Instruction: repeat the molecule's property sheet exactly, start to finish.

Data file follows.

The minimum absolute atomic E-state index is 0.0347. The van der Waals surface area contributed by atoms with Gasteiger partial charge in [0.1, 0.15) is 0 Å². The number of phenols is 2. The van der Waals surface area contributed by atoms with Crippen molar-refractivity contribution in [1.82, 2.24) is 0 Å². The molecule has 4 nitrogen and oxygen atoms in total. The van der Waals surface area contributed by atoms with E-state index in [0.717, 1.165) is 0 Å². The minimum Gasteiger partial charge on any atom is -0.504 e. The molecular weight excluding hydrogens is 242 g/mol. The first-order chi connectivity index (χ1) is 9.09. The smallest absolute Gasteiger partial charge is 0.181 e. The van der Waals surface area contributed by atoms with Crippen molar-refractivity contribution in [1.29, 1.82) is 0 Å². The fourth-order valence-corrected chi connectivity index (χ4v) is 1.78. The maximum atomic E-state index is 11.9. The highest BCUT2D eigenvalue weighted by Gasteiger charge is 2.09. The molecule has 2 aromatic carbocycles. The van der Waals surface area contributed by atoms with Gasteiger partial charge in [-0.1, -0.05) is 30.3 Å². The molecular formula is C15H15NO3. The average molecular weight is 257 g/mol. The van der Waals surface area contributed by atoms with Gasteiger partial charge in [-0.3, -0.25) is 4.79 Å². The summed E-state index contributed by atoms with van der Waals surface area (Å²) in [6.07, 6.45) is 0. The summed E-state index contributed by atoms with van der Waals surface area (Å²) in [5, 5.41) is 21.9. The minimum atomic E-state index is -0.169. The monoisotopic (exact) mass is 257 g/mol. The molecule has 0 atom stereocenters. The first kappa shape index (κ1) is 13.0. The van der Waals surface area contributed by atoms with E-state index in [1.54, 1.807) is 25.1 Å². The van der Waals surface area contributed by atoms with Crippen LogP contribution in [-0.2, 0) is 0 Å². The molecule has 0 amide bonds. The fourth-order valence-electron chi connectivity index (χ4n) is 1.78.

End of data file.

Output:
The minimum absolute atomic E-state index is 0.0347. The van der Waals surface area contributed by atoms with Gasteiger partial charge in [0.1, 0.15) is 0 Å². The number of phenols is 2. The van der Waals surface area contributed by atoms with Crippen molar-refractivity contribution in [1.82, 2.24) is 0 Å². The molecule has 4 nitrogen and oxygen atoms in total. The van der Waals surface area contributed by atoms with E-state index in [0.717, 1.165) is 0 Å². The minimum Gasteiger partial charge on any atom is -0.504 e. The molecular weight excluding hydrogens is 242 g/mol. The first-order chi connectivity index (χ1) is 9.09. The smallest absolute Gasteiger partial charge is 0.181 e. The van der Waals surface area contributed by atoms with Crippen molar-refractivity contribution in [1.29, 1.82) is 0 Å². The fourth-order valence-corrected chi connectivity index (χ4v) is 1.78. The maximum atomic E-state index is 11.9. The highest BCUT2D eigenvalue weighted by Gasteiger charge is 2.09. The molecule has 2 aromatic carbocycles. The van der Waals surface area contributed by atoms with Gasteiger partial charge in [-0.1, -0.05) is 30.3 Å². The molecular formula is C15H15NO3. The average molecular weight is 257 g/mol. The van der Waals surface area contributed by atoms with Gasteiger partial charge in [-0.3, -0.25) is 4.79 Å². The summed E-state index contributed by atoms with van der Waals surface area (Å²) in [6.07, 6.45) is 0. The summed E-state index contributed by atoms with van der Waals surface area (Å²) in [5, 5.41) is 21.9. The minimum atomic E-state index is -0.169. The monoisotopic (exact) mass is 257 g/mol. The molecule has 0 atom stereocenters. The first kappa shape index (κ1) is 13.0. The van der Waals surface area contributed by atoms with E-state index in [1.54, 1.807) is 25.1 Å². The van der Waals surface area contributed by atoms with Crippen LogP contribution in [-0.2, 0) is 0 Å². The molecule has 0 amide bonds. The fourth-order valence-electron chi connectivity index (χ4n) is 1.78.